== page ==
Response of Sen. Grassley to May 1, 2017 DOJ Letter Opinion, June 7, 2017

Testimonial Immunity Before Congress of the Former Counsel to the President, May 20, 2019

Attempted Exclusion of Agency Counsel from Congressional Depositions of Agency Employees, May 23, 2019

Congressional Committee's Request for the President's Tax Returns Under 26 U.S.C. § 6103(f), June 13, 2019

Panel Discussions on Case Law Related to Congressional Oversight

2020 Levin Center Panel on Emerging Case Law on Congressional Oversight

Oversight Precedents

Examples of White House cooperation with congressional oversight (Co-Equal Resources: Guide to Congressional Oversight Precedent)


Financial Exposure: Carl Levin's Senate Investigations into Finance and Tax Abuse, Elise Bean (Palgrave MacMillan, 2018)

Congress's Constitution: Legislative Authority and the Separation of Powers, Josh Chafetz (Yale University Press, 2017)

Investigating the President: Congressional Checks on Presidential PowerDouglas L. Kriner and Eric Schickler (Princeton University Press 2016)

The American Senate:  An Insider's History, Neil MacNeil and Richard A. Baker (Oxford University Press 2013), Chapters 9 & 10

The Investigator: Fifty Years of Uncovering the Truth, Terry Lenzner (Blue Rider Press, Penguin Group, 2013)

The Last Great Senate: Courage and Statesmanship In Times of Crisis, Ira Shapiro (Perseus Books Group, 2012)

Congress Investigates: A Critical and Documentary History, editors Roger A. Bruns, David L. Hostetter, and Raymond W. Smock (Facts on File, 2011), Volumes 1-2

Oversight: Representing the Interests of Blacks and Latinos in Congress, Michael D. Minta (Oxford University Press 2011)

Congressional Investigations and Oversight: Case Studies and Analysis, Lance Cole and Stanley M. Brand (Carolina Academic Press, 2010)

The Waxman Report:  How Congress Really Works by Congressman Henry Waxman (Twelve, 2009)

Men of Zeal: A Candid Inside Story of the Iran-Contra Hearings, U.S. Sens. William S. Cohen and George J. Mitchell (Penguin Books, 1989) 

The Power to Probe: A Study of Congressional Investigations, James Hamilton (Random House, 1976)

The Truman Committee: A Study in Congressional Responsibility, Donald H. Riddle (Rutgers University Press, 1964)

Grand Inquest: The Story of Congressional Investigations, Telford Taylor (Ballantine Books, 1961)

Reports, Articles, and Interviews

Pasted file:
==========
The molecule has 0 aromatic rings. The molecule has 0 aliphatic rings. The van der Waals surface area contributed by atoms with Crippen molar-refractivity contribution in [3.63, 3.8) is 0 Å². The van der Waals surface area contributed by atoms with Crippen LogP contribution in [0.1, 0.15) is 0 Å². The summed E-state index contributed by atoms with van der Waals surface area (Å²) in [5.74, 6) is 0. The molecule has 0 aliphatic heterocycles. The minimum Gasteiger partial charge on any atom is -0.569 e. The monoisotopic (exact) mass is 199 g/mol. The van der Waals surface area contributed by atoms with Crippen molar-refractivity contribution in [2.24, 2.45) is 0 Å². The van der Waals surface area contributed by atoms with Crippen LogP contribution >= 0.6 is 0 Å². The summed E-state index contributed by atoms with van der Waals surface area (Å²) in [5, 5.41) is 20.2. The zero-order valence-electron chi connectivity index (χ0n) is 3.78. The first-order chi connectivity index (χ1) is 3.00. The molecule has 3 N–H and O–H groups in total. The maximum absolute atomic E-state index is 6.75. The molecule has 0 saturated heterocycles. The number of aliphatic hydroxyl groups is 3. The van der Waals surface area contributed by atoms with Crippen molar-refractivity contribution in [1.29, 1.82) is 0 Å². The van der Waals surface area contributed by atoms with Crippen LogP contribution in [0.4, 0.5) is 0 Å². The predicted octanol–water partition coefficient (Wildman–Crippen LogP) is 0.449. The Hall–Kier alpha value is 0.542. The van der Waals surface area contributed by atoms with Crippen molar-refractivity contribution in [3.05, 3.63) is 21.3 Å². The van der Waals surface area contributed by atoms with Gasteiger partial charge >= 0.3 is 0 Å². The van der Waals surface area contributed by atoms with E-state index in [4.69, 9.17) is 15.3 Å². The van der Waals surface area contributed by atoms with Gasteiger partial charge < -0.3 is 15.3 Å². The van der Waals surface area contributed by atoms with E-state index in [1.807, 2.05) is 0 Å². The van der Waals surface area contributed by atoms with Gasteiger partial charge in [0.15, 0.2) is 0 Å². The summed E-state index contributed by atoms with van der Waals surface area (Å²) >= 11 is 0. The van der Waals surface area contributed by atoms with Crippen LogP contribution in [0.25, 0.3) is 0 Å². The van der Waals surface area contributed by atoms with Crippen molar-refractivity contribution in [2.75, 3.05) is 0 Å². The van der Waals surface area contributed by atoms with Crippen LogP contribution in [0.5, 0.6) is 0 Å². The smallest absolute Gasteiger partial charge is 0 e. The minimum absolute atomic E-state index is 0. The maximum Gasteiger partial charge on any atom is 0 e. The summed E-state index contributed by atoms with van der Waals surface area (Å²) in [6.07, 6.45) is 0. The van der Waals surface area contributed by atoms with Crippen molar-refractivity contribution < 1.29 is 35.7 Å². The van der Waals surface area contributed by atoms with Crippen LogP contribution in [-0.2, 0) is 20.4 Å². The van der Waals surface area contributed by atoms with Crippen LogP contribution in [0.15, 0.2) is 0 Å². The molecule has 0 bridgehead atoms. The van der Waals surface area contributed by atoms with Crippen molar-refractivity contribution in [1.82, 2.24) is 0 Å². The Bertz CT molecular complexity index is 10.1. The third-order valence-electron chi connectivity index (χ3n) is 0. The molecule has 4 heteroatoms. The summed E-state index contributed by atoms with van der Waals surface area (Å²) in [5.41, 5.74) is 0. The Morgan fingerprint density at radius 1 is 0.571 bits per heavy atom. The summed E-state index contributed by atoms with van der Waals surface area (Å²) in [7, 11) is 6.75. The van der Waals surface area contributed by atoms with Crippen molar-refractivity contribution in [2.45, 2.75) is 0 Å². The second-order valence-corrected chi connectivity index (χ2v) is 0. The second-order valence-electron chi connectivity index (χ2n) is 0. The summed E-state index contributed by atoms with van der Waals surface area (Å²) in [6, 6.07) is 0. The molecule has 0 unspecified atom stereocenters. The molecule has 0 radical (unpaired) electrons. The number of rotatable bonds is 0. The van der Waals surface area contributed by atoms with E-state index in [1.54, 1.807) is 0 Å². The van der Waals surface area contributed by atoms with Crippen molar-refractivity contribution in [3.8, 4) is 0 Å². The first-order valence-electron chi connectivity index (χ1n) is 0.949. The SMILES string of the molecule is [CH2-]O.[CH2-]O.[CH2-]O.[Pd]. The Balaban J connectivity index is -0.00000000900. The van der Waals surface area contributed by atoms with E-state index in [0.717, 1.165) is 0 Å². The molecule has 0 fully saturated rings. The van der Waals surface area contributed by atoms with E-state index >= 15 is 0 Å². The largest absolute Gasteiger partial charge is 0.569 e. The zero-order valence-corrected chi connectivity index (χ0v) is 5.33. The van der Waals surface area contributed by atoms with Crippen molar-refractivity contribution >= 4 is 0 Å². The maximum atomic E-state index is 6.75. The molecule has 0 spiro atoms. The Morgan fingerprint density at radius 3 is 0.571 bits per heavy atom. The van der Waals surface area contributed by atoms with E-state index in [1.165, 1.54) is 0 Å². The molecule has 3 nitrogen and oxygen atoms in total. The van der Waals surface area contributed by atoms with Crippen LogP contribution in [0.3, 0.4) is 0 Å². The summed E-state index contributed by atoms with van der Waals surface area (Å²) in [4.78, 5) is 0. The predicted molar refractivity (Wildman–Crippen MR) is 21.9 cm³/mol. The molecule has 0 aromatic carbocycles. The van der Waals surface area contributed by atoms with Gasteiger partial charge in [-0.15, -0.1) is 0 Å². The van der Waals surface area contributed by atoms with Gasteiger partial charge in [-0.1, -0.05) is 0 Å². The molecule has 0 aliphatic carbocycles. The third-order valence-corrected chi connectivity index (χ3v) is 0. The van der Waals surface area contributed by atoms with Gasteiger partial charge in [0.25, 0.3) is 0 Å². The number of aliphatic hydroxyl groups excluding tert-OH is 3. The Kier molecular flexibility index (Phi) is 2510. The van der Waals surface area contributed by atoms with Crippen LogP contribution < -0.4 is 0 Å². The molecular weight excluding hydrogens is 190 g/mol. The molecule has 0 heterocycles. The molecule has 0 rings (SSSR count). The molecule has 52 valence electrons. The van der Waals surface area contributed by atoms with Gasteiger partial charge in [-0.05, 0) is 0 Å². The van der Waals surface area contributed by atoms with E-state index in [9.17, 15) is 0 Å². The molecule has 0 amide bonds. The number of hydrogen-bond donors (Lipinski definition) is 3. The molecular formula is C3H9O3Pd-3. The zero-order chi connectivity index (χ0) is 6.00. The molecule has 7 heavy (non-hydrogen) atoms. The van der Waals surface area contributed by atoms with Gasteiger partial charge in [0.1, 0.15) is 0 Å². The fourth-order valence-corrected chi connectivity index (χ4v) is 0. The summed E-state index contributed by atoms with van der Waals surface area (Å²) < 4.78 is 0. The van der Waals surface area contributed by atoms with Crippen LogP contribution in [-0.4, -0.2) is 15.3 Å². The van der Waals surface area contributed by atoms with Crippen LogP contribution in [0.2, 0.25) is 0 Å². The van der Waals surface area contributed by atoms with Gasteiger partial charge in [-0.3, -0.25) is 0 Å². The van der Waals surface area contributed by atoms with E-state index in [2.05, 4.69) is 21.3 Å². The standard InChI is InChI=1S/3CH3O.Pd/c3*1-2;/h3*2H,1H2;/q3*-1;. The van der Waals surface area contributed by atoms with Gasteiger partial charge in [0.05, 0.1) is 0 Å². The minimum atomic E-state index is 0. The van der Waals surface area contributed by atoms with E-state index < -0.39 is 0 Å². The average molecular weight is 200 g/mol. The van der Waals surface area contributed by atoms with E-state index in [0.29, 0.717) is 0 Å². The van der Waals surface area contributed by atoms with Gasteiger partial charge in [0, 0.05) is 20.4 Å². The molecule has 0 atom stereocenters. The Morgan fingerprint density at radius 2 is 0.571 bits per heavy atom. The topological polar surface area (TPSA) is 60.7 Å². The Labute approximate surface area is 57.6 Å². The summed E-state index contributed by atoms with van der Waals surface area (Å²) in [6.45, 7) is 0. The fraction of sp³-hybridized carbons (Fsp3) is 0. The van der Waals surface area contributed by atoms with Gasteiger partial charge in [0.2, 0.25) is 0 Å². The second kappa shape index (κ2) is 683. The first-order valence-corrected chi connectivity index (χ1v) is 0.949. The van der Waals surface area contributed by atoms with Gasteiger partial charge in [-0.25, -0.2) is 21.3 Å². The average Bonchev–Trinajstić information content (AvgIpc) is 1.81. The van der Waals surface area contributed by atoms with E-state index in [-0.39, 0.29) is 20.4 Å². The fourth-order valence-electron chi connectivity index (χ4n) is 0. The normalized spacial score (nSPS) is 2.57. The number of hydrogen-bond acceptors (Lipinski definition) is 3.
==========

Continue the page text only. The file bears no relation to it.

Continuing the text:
'Lock me up': The last man arrested for defying a congressional inquiry (Washington Post, Dec. 3, 2019)

How Congress got its power to investigate and subpoena (Washington Post, March 12, 2019)

Target of the first congressional probe in U.S. history? George Washington, of course (Washington Post, Jan. 19, 2019)  

Improving Bipartisanship in High-Profile Congressional Investigations (Federalist Society 2019)

Members of Congress Job Description (including oversight) (Congressional Management Foundation 2018)

Congressional Government Oversight Panel (Brookings Institution, Oct. 3, 2018)   

Using FOIA and public databases to track down DoD contracts (Muckrock, August 24, 2018)

GOP Senator Grassley says oversight is fundamental for a functioning federal government (The Hill, July 10, 2018)

Congress: The sleeping watchdog (The Hill, Dec. 6, 2017)

Necessary and Proper: Best Practices for Congressional Investigations  (Project on Government Oversight, June 7, 2017)

Constitution: Oversight by Congress is Critical (The Hill, Feb. 7, 2017)

Investigating the Financial Crisis (PDF) by Elise J. Bean (2016)

The Legacy of Carl Levin (The American Prospect, Dec. 30, 2014)

Corporate world won't miss Levin (Politico, Sept. 11, 2014)

Congressional Investigations of the Department of Justice, 1920-2012: History, Law, and Practice (Congressional Research Service, November 5, 2012).

The Impact of the Senate Permanent Subcommittee on Investigations on Federal Policy, (21 Georgia Law Review 17, 21 (Special Issue 1986), Sen. Sam Nunn)    

1976: Mike Wallace on Detroit corruption (interview with Carl Levin), ("60 Minutes," CBS, April 18, 1976)